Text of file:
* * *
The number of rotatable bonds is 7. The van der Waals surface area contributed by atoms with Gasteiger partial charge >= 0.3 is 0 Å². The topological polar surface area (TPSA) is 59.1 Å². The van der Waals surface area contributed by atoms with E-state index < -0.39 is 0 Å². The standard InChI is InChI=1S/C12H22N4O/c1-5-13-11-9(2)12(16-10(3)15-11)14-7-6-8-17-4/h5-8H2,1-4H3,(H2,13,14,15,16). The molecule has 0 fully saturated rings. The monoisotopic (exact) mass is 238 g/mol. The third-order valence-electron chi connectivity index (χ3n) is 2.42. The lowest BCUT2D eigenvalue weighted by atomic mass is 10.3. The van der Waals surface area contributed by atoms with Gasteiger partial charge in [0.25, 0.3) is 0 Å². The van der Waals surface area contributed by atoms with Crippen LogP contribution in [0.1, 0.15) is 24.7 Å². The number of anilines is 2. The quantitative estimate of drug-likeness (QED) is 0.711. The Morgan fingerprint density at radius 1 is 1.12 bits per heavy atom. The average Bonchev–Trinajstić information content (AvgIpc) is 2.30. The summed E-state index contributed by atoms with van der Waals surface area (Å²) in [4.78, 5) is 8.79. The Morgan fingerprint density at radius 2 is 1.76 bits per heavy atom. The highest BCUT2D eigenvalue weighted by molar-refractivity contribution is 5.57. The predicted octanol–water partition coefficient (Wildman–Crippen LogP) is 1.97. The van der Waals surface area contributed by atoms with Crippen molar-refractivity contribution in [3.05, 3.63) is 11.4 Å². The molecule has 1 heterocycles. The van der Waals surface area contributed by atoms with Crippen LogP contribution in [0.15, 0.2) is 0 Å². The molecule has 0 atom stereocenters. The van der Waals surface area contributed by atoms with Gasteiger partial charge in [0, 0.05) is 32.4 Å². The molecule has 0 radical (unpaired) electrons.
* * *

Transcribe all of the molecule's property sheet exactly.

The number of rotatable bonds is 7. The van der Waals surface area contributed by atoms with Gasteiger partial charge >= 0.3 is 0 Å². The topological polar surface area (TPSA) is 59.1 Å². The van der Waals surface area contributed by atoms with E-state index < -0.39 is 0 Å². The standard InChI is InChI=1S/C12H22N4O/c1-5-13-11-9(2)12(16-10(3)15-11)14-7-6-8-17-4/h5-8H2,1-4H3,(H2,13,14,15,16). The molecule has 0 fully saturated rings. The monoisotopic (exact) mass is 238 g/mol. The third-order valence-electron chi connectivity index (χ3n) is 2.42. The lowest BCUT2D eigenvalue weighted by atomic mass is 10.3. The van der Waals surface area contributed by atoms with Gasteiger partial charge in [0.25, 0.3) is 0 Å². The van der Waals surface area contributed by atoms with Crippen LogP contribution in [0.1, 0.15) is 24.7 Å². The number of anilines is 2. The quantitative estimate of drug-likeness (QED) is 0.711. The Morgan fingerprint density at radius 1 is 1.12 bits per heavy atom. The average Bonchev–Trinajstić information content (AvgIpc) is 2.30. The summed E-state index contributed by atoms with van der Waals surface area (Å²) in [4.78, 5) is 8.79. The Morgan fingerprint density at radius 2 is 1.76 bits per heavy atom. The highest BCUT2D eigenvalue weighted by molar-refractivity contribution is 5.57. The predicted octanol–water partition coefficient (Wildman–Crippen LogP) is 1.97. The van der Waals surface area contributed by atoms with Crippen molar-refractivity contribution in [3.05, 3.63) is 11.4 Å². The molecule has 1 heterocycles. The van der Waals surface area contributed by atoms with Crippen LogP contribution in [0.15, 0.2) is 0 Å². The molecule has 0 atom stereocenters. The van der Waals surface area contributed by atoms with Gasteiger partial charge in [0, 0.05) is 32.4 Å². The molecule has 0 radical (unpaired) electrons.